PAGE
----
We would love to know a bit more about your remote workplace collaboration tools and how do you think have these helped you stay on top?
I wouldn’t say that our tech stack for remote collaboration is that unique as compared to many other companies. We have communication tools like Slack and Zoom, and we actually moved our phone system over to Zoom months before the pandemic hit off, which was just a bit of luck. To me though, the real tool was picking up the phone and calling one of your team members. That goes so far in a world where we don’t have these face-to-face interactions like passing each other in the hallways or jumping into a meeting room as a one-on-one or a group.
One of the things that I put in place with our team is what I called “Walk and Talks”. And the rules of a Walk and Talk were simple. First of all, we had to all go for a walk. There was no sitting in front of a screen and no slides to be presented. To me, that was one of the best ways to understand how members of our team were coping through the pandemic and what some of their struggles might be with the new approach to work. I found that both sides really got a lot out of it and actually started to look forward to it versus yet another Zoom meeting.
What can you predict for the role of website content and social media content in this era of live streaming?
I think the reality is we’re headed into a world where remote working will be embraced more than ever, not just during the pandemic, but after the pandemic. You’ve heard many companies say that they’ll allow people to work at home after the pandemic ends. In these cases, what we need to realize is that people will also choose to work during hours that work for them. If we have family requirements at home, if we have different time zones we may be working in, the idea of a live stream only is relevant to the person who can drop everything else they’re doing and tune in, in that moment. To me, the real trend that we need to look at is how to make that content available on demand so that anyone can find it conveniently.
Part of being relevant means that someone doesn’t have to go looking for content on your site. Now the beauty of live streaming of course is, you’re streaming something that is relevant in that moment, but that content may continue to be relevant a week later. And if new people are coming to learn about you, part of a new cohort, it’s also not reasonable to expect that we can live stream content every single day.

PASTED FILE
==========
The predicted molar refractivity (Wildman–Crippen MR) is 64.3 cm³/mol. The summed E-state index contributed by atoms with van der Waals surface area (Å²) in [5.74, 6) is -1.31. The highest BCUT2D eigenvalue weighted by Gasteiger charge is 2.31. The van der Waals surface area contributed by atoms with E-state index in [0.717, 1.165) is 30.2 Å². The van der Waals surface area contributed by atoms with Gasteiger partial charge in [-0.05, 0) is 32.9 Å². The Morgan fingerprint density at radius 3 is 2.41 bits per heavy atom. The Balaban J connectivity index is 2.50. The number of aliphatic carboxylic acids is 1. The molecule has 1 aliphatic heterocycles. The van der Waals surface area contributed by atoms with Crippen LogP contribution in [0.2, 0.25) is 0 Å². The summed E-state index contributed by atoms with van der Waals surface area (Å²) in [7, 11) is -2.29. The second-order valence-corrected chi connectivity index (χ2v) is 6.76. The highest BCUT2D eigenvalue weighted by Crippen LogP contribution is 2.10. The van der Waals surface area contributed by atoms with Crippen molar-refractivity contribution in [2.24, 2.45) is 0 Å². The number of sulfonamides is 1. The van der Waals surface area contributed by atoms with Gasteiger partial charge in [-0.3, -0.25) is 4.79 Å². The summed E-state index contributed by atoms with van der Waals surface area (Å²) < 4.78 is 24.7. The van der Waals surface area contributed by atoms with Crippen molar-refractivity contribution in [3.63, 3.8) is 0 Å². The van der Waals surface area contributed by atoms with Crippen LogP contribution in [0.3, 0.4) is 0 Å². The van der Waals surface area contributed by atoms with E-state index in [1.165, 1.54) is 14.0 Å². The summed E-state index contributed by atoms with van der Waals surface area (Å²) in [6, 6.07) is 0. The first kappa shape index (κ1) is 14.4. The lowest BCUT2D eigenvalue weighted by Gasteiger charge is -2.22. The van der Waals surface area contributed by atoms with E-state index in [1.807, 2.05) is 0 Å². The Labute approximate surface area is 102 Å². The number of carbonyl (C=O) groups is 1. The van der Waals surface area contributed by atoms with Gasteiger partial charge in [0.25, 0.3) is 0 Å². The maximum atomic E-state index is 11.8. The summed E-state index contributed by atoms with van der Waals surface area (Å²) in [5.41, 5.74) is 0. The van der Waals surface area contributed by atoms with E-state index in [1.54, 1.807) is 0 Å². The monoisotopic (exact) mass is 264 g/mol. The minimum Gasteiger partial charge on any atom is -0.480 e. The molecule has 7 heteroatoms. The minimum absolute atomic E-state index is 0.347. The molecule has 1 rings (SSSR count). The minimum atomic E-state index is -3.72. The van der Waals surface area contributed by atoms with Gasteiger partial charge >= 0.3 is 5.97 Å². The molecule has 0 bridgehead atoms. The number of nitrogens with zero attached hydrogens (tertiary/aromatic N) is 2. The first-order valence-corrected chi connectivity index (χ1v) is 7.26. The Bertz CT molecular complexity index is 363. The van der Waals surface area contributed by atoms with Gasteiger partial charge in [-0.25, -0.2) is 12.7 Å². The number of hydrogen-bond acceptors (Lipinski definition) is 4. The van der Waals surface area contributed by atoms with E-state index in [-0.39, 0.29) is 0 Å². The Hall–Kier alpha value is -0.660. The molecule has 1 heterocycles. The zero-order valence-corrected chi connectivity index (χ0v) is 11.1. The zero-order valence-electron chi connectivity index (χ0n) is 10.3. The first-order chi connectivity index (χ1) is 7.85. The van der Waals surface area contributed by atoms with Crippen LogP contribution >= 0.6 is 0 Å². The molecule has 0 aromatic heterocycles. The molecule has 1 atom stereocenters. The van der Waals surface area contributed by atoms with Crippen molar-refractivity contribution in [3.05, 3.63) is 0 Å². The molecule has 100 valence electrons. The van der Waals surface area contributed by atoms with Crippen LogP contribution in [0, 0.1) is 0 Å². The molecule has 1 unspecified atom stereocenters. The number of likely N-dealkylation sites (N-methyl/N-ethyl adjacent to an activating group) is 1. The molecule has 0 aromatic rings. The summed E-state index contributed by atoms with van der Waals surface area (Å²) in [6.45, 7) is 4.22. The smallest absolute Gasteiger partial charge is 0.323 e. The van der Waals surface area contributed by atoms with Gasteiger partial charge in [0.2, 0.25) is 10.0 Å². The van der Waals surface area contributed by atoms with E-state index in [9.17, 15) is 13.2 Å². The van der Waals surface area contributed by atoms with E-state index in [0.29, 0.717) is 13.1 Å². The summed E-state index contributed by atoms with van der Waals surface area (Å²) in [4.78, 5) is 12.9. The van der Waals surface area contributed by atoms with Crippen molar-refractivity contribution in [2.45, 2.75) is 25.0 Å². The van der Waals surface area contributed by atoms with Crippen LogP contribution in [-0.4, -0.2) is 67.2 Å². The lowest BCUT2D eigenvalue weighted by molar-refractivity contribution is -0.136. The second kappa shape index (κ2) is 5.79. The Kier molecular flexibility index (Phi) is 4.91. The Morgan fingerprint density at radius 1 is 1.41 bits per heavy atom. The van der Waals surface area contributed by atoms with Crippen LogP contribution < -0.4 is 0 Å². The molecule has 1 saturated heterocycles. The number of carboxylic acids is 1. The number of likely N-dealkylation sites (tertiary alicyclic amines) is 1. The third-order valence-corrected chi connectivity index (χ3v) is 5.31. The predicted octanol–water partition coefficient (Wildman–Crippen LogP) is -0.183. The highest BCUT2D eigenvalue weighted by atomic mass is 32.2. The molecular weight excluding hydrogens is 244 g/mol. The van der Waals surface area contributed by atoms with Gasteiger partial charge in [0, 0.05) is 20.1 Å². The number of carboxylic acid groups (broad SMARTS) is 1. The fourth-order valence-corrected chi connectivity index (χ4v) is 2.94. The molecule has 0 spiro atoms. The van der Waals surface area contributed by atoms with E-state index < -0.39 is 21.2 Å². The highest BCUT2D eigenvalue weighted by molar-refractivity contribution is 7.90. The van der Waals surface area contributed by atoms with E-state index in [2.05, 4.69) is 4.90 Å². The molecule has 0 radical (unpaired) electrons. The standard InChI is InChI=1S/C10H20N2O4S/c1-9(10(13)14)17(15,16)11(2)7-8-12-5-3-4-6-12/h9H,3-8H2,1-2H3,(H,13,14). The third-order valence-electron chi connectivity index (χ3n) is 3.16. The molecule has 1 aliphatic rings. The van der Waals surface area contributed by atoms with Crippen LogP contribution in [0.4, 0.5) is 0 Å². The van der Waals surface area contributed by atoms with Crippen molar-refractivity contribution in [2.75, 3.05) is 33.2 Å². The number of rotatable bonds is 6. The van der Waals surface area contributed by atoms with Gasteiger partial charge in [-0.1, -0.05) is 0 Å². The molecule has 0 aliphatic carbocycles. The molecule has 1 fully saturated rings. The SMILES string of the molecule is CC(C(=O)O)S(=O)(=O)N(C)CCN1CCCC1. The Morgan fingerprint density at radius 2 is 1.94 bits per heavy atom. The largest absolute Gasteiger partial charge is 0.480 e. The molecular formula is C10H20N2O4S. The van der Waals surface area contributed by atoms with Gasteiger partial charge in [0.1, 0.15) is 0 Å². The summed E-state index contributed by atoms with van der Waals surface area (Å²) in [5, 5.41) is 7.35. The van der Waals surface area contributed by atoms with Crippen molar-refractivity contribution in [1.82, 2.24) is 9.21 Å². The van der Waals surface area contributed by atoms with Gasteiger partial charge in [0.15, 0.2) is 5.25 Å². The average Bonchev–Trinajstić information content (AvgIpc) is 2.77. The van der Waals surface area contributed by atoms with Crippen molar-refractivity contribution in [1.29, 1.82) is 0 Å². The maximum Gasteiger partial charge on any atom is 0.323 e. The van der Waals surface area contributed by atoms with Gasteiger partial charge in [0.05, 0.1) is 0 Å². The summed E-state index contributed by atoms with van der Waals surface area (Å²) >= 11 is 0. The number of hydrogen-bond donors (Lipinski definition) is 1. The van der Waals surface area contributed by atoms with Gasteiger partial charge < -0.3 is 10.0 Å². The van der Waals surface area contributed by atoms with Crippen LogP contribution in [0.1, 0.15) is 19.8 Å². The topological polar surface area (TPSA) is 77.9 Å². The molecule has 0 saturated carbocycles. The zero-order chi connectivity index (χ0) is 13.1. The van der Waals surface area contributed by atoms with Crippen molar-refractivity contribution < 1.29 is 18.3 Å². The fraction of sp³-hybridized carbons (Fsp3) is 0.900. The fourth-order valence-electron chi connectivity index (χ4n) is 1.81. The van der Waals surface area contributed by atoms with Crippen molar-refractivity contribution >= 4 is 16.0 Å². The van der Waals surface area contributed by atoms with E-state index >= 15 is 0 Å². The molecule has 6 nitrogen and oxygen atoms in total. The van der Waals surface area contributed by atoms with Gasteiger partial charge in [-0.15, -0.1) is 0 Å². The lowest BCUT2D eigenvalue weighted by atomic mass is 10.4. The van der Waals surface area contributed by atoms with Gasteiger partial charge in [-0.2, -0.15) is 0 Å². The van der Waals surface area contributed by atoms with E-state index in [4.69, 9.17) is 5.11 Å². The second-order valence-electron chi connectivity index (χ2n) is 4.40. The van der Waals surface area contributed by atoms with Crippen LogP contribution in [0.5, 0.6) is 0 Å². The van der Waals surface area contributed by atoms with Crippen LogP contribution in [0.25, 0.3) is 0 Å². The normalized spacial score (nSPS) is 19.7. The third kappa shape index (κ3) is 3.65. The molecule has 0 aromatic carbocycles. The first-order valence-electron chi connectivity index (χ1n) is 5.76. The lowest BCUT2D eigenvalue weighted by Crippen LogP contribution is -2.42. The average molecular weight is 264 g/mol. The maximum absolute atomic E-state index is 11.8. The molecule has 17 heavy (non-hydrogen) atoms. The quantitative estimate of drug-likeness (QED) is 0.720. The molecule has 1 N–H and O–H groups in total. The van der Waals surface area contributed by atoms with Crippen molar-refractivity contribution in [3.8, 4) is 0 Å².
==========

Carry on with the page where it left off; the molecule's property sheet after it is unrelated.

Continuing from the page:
Tell us about your favourite webinar that you have been a part of:
During 2020, we ran a campaign where we went out and we spoke to marketers who were adapting during the pandemic. This was enlightening for me in so many different ways. First of all, I got to chat with marketers in this real authentic manner. Some of us were really struggling, and some of us were really excited about certain changes and how we’d adapted. But what I started to realize is most of the companies I was chatting with (or at least the ones who were willing to chat) were ones who were being proactive. I realized we can either sit back and do nothing about it or we can view this as an opportunity and be one of the first to adjust.
I remember chatting with Jacqueline Fleming over at SAI Global. She talked about how they moved within a week of the shutdown in March to hijack an event that was cancelled and bring all the attendees to their virtual experience. We were fortunate to partner with them at Uberflip, and host that experience. We saw other companies like Wiley, who saw a huge increase in terms of their e-learning business. Even in the healthcare space, we saw companies like Medtronic, who used to send field sales reps into hospitals, forced to pivot but thrive sending personalized content destinations for each hospital. These types of stories motivated me. We were able to motivate each other that key right now is to simply adapt.
And lastly, what are the 3 Questions you want to ask every CMO or Customer Success Officer?
I want to ask CMOs, are you seeing value in investing in virtual events? And if not, are you waiting for in-person events to return to go after that channel? Second, I’d just be curious to understand how CMOs are running their individual team events. I’m not talking about all-hands or all company meetings, but the kickoff meetings for a quarter or the type of internal event that can take days. What I found with our team is that when we tried to run a quarterly kick off the first time virtually, an eight hour day was just too much.
To a customer success officer, I would like to ask, are you at the point of leveraging content for retention in the same way you’re leveraging content for that first sale?
Thank you, Randy! We hope to see you back on V3 Media soon.